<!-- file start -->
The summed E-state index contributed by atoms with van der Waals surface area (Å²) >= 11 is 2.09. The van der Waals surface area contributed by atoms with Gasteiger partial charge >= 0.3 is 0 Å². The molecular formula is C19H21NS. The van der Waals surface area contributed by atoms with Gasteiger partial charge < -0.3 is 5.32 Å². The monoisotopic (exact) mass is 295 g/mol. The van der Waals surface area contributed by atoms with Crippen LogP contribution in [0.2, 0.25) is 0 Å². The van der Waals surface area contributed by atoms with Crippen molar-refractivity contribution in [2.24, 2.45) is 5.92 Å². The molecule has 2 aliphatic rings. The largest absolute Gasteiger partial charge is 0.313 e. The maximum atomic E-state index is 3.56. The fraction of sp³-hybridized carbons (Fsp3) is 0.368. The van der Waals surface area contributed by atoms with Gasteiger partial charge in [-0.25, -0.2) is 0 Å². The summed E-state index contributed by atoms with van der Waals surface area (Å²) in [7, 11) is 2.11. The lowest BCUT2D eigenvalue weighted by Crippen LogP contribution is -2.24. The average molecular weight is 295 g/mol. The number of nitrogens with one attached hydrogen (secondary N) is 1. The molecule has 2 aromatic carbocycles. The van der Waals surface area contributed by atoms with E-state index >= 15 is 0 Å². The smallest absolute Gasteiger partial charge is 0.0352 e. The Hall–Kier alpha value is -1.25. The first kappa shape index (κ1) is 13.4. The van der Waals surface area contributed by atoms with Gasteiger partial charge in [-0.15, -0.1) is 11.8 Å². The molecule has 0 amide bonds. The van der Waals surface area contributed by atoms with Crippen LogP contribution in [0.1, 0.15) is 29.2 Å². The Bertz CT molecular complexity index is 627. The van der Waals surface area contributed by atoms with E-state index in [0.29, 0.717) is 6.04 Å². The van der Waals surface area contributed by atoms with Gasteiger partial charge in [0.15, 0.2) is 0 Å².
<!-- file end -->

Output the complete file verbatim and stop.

The summed E-state index contributed by atoms with van der Waals surface area (Å²) >= 11 is 2.09. The van der Waals surface area contributed by atoms with Gasteiger partial charge >= 0.3 is 0 Å². The molecular formula is C19H21NS. The van der Waals surface area contributed by atoms with Gasteiger partial charge < -0.3 is 5.32 Å². The monoisotopic (exact) mass is 295 g/mol. The van der Waals surface area contributed by atoms with Crippen LogP contribution in [0.2, 0.25) is 0 Å². The van der Waals surface area contributed by atoms with Crippen molar-refractivity contribution in [2.24, 2.45) is 5.92 Å². The molecule has 2 aliphatic rings. The largest absolute Gasteiger partial charge is 0.313 e. The maximum atomic E-state index is 3.56. The fraction of sp³-hybridized carbons (Fsp3) is 0.368. The van der Waals surface area contributed by atoms with Gasteiger partial charge in [-0.25, -0.2) is 0 Å². The summed E-state index contributed by atoms with van der Waals surface area (Å²) in [7, 11) is 2.11. The lowest BCUT2D eigenvalue weighted by Crippen LogP contribution is -2.24. The average molecular weight is 295 g/mol. The number of nitrogens with one attached hydrogen (secondary N) is 1. The molecule has 2 aromatic carbocycles. The van der Waals surface area contributed by atoms with E-state index >= 15 is 0 Å². The smallest absolute Gasteiger partial charge is 0.0352 e. The Hall–Kier alpha value is -1.25. The first kappa shape index (κ1) is 13.4. The van der Waals surface area contributed by atoms with Gasteiger partial charge in [-0.15, -0.1) is 11.8 Å². The molecule has 0 amide bonds. The van der Waals surface area contributed by atoms with Crippen LogP contribution in [0.1, 0.15) is 29.2 Å². The Bertz CT molecular complexity index is 627. The van der Waals surface area contributed by atoms with E-state index in [0.29, 0.717) is 6.04 Å². The van der Waals surface area contributed by atoms with Gasteiger partial charge in [0.15, 0.2) is 0 Å².